The life expectancy in different parts of Evanston varies drastically. In the historically Black Fifth Ward, for instance, life expectancy is 6.5 years fewer than the city’s average

“What we increasingly understand is that the health choices that we make are very much shaped by the environment that we live in,” said Kristin Meyer, Community Health Specialist at the City of Evanston, presented the U.S. Census data at a Fifth Ward meeting Thursday, May 26. “That’s really the focus of this community health assessment.”

She showed a map of the city’s life expectancy by area beside a map showing redlining in Evanston. “This redlining map put into place a pattern of disinvestment that we still see today,” said Meyer. 

She also showed median household income data, which showed huge disparities within Evanston. While residents living in one area make about $150,175, residents living in another make about $30,774.

Based on the data pulled from the recent health assessment, the city’s Health Department has named several key priorities, including racial equity and climate resilience, which would involve addressing climate injustices, Meyer said.

She said, in general, Evanstonians have a 82-year life expectancy that exceeds the 78.7 national average. But, she showed that in one part of northern Evanston—a white, affluent area—the life expectancy is nearly 89. 

However, in the area that roughly resembles the Fifth Ward, life expectancy drops to 75.5, a 6.5-year difference. 

Given the city’s history of racism and redlining, the disparity between these two areas is “not surprising to any of us,” said Meyer.  

The data is a part of the city’s most recent community health assessment. In the past, these assessments focussed primarily on health conditions like diabetes, obesity and hypertension, and the behaviors that cause these conditions, said Meyer.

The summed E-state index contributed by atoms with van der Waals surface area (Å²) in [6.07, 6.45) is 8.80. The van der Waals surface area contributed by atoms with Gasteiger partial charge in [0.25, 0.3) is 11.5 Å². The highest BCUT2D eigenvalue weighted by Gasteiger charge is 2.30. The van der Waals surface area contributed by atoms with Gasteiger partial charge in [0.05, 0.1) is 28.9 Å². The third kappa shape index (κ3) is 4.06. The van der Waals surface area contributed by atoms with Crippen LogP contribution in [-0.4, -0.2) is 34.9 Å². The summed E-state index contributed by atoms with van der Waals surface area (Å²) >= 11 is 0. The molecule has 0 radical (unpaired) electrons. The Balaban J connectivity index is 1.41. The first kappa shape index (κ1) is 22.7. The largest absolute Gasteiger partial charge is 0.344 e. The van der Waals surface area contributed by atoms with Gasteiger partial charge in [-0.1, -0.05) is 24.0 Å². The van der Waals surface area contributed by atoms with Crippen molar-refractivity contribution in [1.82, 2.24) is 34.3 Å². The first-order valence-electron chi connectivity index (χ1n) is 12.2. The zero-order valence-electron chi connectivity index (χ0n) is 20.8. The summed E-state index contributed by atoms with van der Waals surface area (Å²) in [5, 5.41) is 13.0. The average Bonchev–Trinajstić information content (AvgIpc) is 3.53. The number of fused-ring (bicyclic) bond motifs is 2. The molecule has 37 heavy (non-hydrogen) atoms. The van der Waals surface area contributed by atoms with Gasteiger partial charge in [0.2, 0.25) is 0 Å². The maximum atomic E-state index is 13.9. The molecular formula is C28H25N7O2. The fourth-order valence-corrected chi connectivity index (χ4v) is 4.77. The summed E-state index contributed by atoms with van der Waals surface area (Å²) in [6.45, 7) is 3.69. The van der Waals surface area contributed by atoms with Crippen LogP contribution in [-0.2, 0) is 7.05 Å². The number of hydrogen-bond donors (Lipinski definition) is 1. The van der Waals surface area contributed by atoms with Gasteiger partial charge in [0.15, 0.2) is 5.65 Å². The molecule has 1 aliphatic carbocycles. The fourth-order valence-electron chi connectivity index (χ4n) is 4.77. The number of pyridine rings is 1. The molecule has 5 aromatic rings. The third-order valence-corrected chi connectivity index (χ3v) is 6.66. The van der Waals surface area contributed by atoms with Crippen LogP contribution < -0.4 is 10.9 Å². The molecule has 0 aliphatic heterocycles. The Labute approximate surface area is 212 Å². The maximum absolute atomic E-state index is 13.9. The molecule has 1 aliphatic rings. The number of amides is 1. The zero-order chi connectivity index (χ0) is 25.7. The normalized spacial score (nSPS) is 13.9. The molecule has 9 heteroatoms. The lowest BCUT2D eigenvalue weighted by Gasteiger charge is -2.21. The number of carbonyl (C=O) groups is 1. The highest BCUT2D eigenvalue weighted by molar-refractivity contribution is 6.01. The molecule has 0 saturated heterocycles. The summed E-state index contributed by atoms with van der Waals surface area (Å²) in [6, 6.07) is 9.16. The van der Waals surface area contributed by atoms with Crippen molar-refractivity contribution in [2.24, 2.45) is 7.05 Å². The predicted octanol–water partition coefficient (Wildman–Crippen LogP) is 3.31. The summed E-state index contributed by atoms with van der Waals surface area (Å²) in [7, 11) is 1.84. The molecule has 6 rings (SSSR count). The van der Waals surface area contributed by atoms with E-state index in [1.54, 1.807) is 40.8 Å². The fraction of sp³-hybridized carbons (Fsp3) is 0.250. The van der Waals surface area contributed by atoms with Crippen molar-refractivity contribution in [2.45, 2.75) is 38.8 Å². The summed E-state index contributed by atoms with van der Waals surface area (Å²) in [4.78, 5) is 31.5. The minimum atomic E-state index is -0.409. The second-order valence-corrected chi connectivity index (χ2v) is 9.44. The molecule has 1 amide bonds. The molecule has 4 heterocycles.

Meyer said the city is trying to dive deeper into specific neighborhoods, rather than evaluating data on a city-wide level. 

 She encouraged community members to reach out to her with any questions or thoughts on how the city could best address these disparities. 

Adina Keeling

Adina Keeling is a photojournalist and reporter, covering city news, sustainability, schools, and art. She also investigates mental health systems and environmental injustices in Evanston, and puts together...

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  1. Why is anyone surprised by this statistic? Those in higher income areas have better health insurance, access to health care, opportunities not available to those with less income. Those with less income do not have access to treatments and medicines that insurance doesn’t cover. It’s not geography’s fault. It’s the American way!

  2. Correlation does not equal causation. Is this an opinion piece or a news article?
    Really hoping it’s the former because this piece is specious reasoning — a conclusion in search of evidence.

  3. I guess I would want to know what people die from and have this as my ground zero focus and proceed from there to address remedies for change.

    I do know that a major influence on our longevity is based upon what we eat and how we view our value to self and others.